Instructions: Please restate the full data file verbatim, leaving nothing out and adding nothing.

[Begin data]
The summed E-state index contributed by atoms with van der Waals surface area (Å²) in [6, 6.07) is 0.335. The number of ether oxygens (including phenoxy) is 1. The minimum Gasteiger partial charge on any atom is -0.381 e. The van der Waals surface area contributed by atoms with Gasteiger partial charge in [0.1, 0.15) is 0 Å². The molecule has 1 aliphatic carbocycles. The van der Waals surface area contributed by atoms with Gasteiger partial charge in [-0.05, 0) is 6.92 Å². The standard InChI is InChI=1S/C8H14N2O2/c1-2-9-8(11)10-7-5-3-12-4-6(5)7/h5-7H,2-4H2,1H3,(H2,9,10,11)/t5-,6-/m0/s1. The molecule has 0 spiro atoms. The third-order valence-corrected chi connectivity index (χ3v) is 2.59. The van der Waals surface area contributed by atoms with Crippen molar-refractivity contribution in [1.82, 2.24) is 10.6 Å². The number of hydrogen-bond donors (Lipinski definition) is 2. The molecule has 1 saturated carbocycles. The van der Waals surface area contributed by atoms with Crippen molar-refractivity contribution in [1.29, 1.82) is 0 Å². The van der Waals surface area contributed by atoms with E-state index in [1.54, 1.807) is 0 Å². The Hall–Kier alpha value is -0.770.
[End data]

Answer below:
The summed E-state index contributed by atoms with van der Waals surface area (Å²) in [6, 6.07) is 0.335. The number of ether oxygens (including phenoxy) is 1. The minimum Gasteiger partial charge on any atom is -0.381 e. The van der Waals surface area contributed by atoms with Gasteiger partial charge in [0.1, 0.15) is 0 Å². The molecule has 1 aliphatic carbocycles. The van der Waals surface area contributed by atoms with Gasteiger partial charge in [-0.05, 0) is 6.92 Å². The standard InChI is InChI=1S/C8H14N2O2/c1-2-9-8(11)10-7-5-3-12-4-6(5)7/h5-7H,2-4H2,1H3,(H2,9,10,11)/t5-,6-/m0/s1. The molecule has 0 spiro atoms. The third-order valence-corrected chi connectivity index (χ3v) is 2.59. The van der Waals surface area contributed by atoms with Crippen molar-refractivity contribution in [1.82, 2.24) is 10.6 Å². The number of hydrogen-bond donors (Lipinski definition) is 2. The molecule has 1 saturated carbocycles. The van der Waals surface area contributed by atoms with Crippen molar-refractivity contribution in [1.29, 1.82) is 0 Å². The van der Waals surface area contributed by atoms with E-state index in [1.54, 1.807) is 0 Å². The Hall–Kier alpha value is -0.770.